Monday, 7 November 2011

Buenos Aires, first impressions

More Photos here
Well, 3 days into my visit to Buenos Aires and I have taken refuge from the hot sun and my self-imposed city hiking to try and record some impressions. This is the first South American city where I have felt less obviously visible – my clothes don't stand out – I'm not much taller than nearly everyone else and I don't get called Gringo. The city is a bit dirty and noisy but at the same time vibrant and hot in both senses. The Porteño are friendly if somewhat introspective and studiously political, well probably more so the middle classes – the seem to read a lot of newspapers and debate and hold forth a lot.

The architecture is somewhat haphazard and the traffic constant and heavy but perhaps not as polluted as other cities I have visited – newer cars and greater emission controls I guess and buses are relatively modern. Police presence is minimal which is a surprise given some of the history. Restaurants are in abundance and it feels like prices are around 20% less than UK equivalents. Most of all the feel of the city is good – It is a big place with much to explore, lots of cultural possibilities and some excellent open spaces.

My first walk was somewhat unplanned and I found my way down to the water side via impressive congressional buildings expansive piazzas, across a 14 lane highway which bringing an enormous quantity of traffic right through the heart of the city. Puerto Madero is a modern development of high rise apartments, shops, restaurants and parks which takes in some reclaimed docks. It is pleasantly peaceful and leads down to an ecological park which is bordered by a road that has several parrillas where you can buy charcoal grilled hamburgers or chorizo – the cooking smells are enticing but the product of it are poor in quality. I headed back via an area of older buildings with a market that was partly antiques and bricabrac and partly food. The fruit and veg and other products all looked fine and there were some interesting speciality stalls selling things like old metal toys and matchbox packets. I also took in a large and rather brash shopping mall/children's amusement venue and cinema in Abasto. The children’s bit was called Neverland and this didn't redeem it one bit. Around Abasto it is somewhat run down but looking as if it could become quite fashionable some time in the future. I came across an odd assortment of shops selling naked manikins for modelling closes in shops. I wanted to take some photos but felt that it could appear a tad dodgy so didn't.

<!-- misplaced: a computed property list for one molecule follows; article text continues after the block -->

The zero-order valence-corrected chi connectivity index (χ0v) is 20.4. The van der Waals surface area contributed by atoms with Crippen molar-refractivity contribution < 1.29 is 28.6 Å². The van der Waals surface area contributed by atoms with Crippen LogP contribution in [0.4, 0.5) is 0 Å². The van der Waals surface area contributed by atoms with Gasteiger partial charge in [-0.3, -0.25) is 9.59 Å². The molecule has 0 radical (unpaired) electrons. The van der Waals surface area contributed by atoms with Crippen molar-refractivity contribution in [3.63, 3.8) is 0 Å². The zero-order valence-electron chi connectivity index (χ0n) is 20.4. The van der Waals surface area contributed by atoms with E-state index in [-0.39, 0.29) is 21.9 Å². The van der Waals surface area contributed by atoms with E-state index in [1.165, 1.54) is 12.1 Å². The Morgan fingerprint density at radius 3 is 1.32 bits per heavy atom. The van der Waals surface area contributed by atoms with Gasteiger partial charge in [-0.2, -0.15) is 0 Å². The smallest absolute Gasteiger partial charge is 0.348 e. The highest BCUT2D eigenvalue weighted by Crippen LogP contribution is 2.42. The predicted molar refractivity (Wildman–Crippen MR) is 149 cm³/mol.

In the evening I retuned to Abasto to check out Club Azucar the salsa venue. Entry costs 25 pesos, about £4 and for that you could bag and hour and a half each of rueda, bachata and salsa. I watched some bachata and joined in the salsa intermediate class. The moves were a bit unusual and the teaching somewhat sketchy but there was a lot of repetition and I just about mastered it but was pretty tired by the end. People were very friendly and forgiving of my mistakes but it was mostly a young crowd and somewhat rah rah for my tastes – but I was proud of myself for giving it a go. I'll probably go back.

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